There stands Linda Loveland, clutching a long silver box so close to her chest, you'd think it were a child. At Green's direction, she gingerly places the box atop a counter and pries open the lid, revealing a thin layer of tissue paper. Laid out carefully amid the wrappings are about half a dozen china dolls, their faces smudged with dirt and age, their bodies cracked and broken. The cranium of one is split, the fingers of another have been severed.
"These were my mother's," Loveland explains. "She's almost 87 now, and we're starting to clear her house out."
Green's heard this tale before. Her eyes wander toward the shattered fist.
"Oh, hold on!" Loveland says. "I think I still have one of her fingers." She fishes through the box and a moment later comes away victorious, holding a pill-sized digit up to the light.
Green compliments the save, then takes the doll in her hand, turns it over, and caresses its smooth, thinning hair.
"Can you fix her?" Loveland asks.
"The good thing about dolls," Green responds with a reassuring smile, "is that everything is fixable."
She didn't always see things that way. Now a doctor of doll surgery, Green has also been a home health-care aide, mother, and foster parent. Every day for years, she dealt with broken arms, broken homes, and broken dreams. She could mend the wounds and tend to complaints, but she could never take away the human pain. The frustration kept her up at night.
Then, seven years ago, Green's mother asked her to have a favorite childhood doll fixed. When Green picked up the refurbished doll a few weeks later, its porcelain body gleamed like an eggshell, and all the fissures and cracks were filled. Her mother's tears of joy inspired Green to change professions. To the amusement of many -- including her police-officer husband -- she opened Chesterland's first doll hospital two years later.
"Most people don't get it," says Green, who speaks with a lisp and looks a bit like an oversized Kewpie doll herself, with big blue eyes, creamy complexion, and wispy bangs. "When I tell them I run a doll hospital, they think I must be saying 'dog hospital,' but I'm like no, no, it's a doll hospital . . . The other day, a credit-card-company guy called, and when I told him what I do, he just laughed and laughed." She pauses for a second, and her cheeks flush pink. "It's not that funny," she says.
It's hardly funny at all to the 200 card-carrying members of the National Doll Doctors Association. Yes, there really is such a thing. "We try to do work that is very reputable," says Suzanne Daly, president of the six-year-old NDDA, which is based in Pennsylvania. "I wouldn't feel comfortable recommending a doctor to someone whose work I didn't know."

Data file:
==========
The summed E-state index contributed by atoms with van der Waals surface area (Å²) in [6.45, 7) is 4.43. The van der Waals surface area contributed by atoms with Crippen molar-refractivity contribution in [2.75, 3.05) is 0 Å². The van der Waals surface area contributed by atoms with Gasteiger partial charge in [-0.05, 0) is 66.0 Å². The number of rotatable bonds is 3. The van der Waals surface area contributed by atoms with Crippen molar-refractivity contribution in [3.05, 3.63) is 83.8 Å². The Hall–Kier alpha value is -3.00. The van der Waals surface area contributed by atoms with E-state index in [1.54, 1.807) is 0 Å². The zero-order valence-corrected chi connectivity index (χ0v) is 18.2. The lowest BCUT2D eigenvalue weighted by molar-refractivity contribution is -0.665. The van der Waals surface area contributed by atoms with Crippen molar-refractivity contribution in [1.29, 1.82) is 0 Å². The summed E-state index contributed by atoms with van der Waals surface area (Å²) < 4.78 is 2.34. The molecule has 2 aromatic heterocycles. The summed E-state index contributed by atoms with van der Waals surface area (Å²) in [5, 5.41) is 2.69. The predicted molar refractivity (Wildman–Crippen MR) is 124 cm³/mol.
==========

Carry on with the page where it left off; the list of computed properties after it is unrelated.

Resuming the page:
Green is one of a handful of doll doctors practicing in Northeast Ohio. Her two-room hospital and retail shop is located in the back of a white two-story house on Mayfield Road. In the front room, rows of antique dolls stare attentively down at shoppers from long white shelves, their faces round and innocent and open, like a gaggle of zombie first-graders. In the corner are racks full of tiny clothes and shoes and slippers and socks. (Green also fixes stuffed animals and action figures, but they are not her main business. When a child comes in looking for a Catwoman doll, she directs him to Toys R Us.)
In the back room, Green performs her miracles with miniature scalpels, paintbrushes, scissors, needles, and toothpicks. Tacked to the wall are mimeographed tip sheets from the NDDA detailing how to deal with various emergencies. She is well known in the field of doll reconstruction; customers cross state lines to meet with her.
"A lot of my dolls are in really bad shape," says Pauline Meeker, a collector from Hartford who is one of Green's most faithful clients. "They have their foot broken off or their heads topped off. I think they can't be saved, but when Eileen's done, I can't tell anything was ever broken." Meeker estimates that she has hand-delivered more than 50 dolls to Green's ER. The post office simply can't be trusted with them.
Over the years, Green has repaired cranial abrasions, performed whole-body transplants, and mended more broken fingers than she can count. Malpractice suits may be of no concern, but she's not exactly getting rich: Typical procedures cost between $10 and $20.
On a recent Saturday, a young mother enters Intensive Care with her five-year-old son, who stares woefully at the ground. He is clutching the remains of a stuffed bear that is so worn, even the thread is frayed.
"We need our bear fixed," the mother announces, ruffling the boy's hair. He grimaces. "This is his baby."
Green kneels and takes the bear from the child. She studies it carefully, then relays her diagnosis: "It looks like it's been loved to pieces."
The boy looks at Green. "Can you fix Foofy?" he asks bashfully, his liquid brown eyes widening. He has slept with Foofy every night since he was two.
Green looks directly back at him. "If I fix it by Monday, would that be OK?" she asks.
The boy thinks it over for a second, then nods his head approvingly.
Green places Foofy in a box and writes down a series of notes on a card. Later, she will sew a hospital-like gown for him, so the boy will know that Foofy was well cared for.
"You need to take every case seriously," she says. "People are very attached to their dolls."
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